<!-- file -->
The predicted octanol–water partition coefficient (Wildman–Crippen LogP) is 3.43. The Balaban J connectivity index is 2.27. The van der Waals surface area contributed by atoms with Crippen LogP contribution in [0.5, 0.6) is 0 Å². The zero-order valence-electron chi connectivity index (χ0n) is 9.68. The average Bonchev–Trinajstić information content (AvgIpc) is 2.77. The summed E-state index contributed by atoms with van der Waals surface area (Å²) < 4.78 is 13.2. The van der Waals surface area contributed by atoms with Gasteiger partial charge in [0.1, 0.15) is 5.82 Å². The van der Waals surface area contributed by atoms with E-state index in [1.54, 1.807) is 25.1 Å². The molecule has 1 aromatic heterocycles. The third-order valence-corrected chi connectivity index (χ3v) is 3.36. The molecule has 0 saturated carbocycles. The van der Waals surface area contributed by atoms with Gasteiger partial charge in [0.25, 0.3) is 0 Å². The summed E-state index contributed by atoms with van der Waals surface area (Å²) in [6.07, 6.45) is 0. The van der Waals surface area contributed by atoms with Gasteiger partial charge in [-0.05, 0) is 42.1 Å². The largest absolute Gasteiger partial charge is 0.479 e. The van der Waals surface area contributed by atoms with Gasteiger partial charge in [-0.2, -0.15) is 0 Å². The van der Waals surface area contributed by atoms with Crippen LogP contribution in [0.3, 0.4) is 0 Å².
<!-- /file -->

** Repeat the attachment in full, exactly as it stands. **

The predicted octanol–water partition coefficient (Wildman–Crippen LogP) is 3.43. The Balaban J connectivity index is 2.27. The van der Waals surface area contributed by atoms with Crippen LogP contribution in [0.5, 0.6) is 0 Å². The zero-order valence-electron chi connectivity index (χ0n) is 9.68. The average Bonchev–Trinajstić information content (AvgIpc) is 2.77. The summed E-state index contributed by atoms with van der Waals surface area (Å²) < 4.78 is 13.2. The van der Waals surface area contributed by atoms with Gasteiger partial charge in [0.1, 0.15) is 5.82 Å². The van der Waals surface area contributed by atoms with E-state index in [1.54, 1.807) is 25.1 Å². The molecule has 1 aromatic heterocycles. The third-order valence-corrected chi connectivity index (χ3v) is 3.36. The molecule has 0 saturated carbocycles. The van der Waals surface area contributed by atoms with Gasteiger partial charge in [0.25, 0.3) is 0 Å². The summed E-state index contributed by atoms with van der Waals surface area (Å²) in [6.07, 6.45) is 0. The van der Waals surface area contributed by atoms with Gasteiger partial charge in [-0.05, 0) is 42.1 Å². The largest absolute Gasteiger partial charge is 0.479 e. The van der Waals surface area contributed by atoms with Gasteiger partial charge in [-0.2, -0.15) is 0 Å². The van der Waals surface area contributed by atoms with Crippen LogP contribution in [0.3, 0.4) is 0 Å².